Dogs are MUCH higher maintenance than the kids! Man. I love my dog but he wears me out what with the incessant barking, whining (worse than the 2 year old) and generally making a huge mess.
I will need a huge bottle of Xanex when my kids go to school. This coming from the mother who ACTUALLY said to her husband: what if the babysitter PLUGS IN the space heater which will of course tip over setting the rug on fire and burn the house down? What if. WHAT IF?
Think of it this way: it’s much easier to deal with how hard things are this way than if the kids were whining that they didn’t need you, they could do it themselves, and would you leave them alone already? (Yes, my oldest is only five. In real years. In HER mind, she’s already 16.)
The piano thing is a tricky one. Perhaps a temporary break with plans to return to it after 3-6 months? When I was her age I wanted to quit piano lessons. After much arguing about it, my mom let me quit. But when I wanted to start up again (about 1 year later), she wouldn’t do it. I have always regretted quitting even though I really needed a break.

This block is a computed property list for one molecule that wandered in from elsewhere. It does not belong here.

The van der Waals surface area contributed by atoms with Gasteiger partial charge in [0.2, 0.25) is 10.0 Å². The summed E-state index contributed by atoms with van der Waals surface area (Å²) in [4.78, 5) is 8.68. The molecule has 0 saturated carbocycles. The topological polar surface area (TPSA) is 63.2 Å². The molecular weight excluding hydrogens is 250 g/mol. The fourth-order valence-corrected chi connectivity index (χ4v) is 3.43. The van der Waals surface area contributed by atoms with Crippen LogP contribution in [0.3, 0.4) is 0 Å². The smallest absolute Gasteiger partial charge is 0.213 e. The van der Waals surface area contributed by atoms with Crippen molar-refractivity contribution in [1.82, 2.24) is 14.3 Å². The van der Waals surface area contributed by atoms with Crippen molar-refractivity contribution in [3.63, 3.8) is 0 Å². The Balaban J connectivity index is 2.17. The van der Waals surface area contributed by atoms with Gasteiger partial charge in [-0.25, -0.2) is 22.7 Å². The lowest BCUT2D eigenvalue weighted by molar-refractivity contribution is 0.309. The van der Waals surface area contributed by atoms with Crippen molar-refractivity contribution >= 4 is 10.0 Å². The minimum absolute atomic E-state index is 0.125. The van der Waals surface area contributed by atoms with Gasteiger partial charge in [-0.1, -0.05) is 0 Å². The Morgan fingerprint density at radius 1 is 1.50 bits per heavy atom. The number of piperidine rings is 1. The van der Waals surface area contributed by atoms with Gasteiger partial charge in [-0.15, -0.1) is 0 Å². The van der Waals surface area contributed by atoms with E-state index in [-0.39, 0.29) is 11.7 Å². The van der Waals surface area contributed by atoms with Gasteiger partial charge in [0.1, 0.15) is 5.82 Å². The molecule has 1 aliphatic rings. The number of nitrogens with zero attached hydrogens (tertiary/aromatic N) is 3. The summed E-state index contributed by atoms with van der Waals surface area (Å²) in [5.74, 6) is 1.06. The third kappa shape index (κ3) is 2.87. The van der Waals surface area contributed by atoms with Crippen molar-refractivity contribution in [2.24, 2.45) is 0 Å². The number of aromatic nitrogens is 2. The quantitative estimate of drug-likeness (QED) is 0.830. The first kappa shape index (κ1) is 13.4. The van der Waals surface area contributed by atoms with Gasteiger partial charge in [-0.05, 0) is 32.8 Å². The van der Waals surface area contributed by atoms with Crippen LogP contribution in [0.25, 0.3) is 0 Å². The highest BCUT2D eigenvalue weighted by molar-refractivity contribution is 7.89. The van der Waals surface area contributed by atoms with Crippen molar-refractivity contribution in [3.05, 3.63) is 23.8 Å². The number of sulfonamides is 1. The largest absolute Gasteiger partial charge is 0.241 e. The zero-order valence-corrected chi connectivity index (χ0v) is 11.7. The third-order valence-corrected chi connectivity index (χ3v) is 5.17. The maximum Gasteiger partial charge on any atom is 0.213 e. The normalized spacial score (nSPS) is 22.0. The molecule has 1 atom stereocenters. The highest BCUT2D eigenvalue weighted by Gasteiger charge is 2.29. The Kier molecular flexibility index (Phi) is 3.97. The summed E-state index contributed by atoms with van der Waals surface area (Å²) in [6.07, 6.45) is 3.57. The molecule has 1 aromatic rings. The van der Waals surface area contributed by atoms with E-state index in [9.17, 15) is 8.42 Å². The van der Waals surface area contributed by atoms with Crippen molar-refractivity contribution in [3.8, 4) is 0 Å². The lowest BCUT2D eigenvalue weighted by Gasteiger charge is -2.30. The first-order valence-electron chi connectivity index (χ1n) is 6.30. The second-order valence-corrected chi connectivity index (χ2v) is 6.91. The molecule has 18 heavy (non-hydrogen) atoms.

that dog is cracking me up! he’s like the “roadrunner” and you’re “Wiley E. Coyote”.
relax. it’ll all be fine. at least you know he’s eating, right?
My “singular sensation” (only child) goes off to college at the end of this month. My separation anxiety is already starting! I know how it is dealing w/Prednisone too.My daughter was diagnosed w/a chronic illness two yrs ago and when she experiences a “flare up” doc puts her on steroids.Makes her a bit aggravated. Hang in there,I am.
Great post, Mir.
And you should see your Google ads. “Puppy Training in 7 Days!”
ummm…when you find that low maintenance dog hold on tight! Our two are definitely NOT low maintenance but they are most certainly worth the effort! There is the brushing and grooming, the walking, the feeding and filling the water bowl. The trips to the vet when they eat something they shouldn’t or injure themselves or each other while rough housing…and the list goes on and on…
Good Luck, Mir!
I married a guy who shares Monkey’s desire to impart his infinite wisdom and intelligence upon everyone. He never got over it, but there is hope! He’s a successful lawyer now.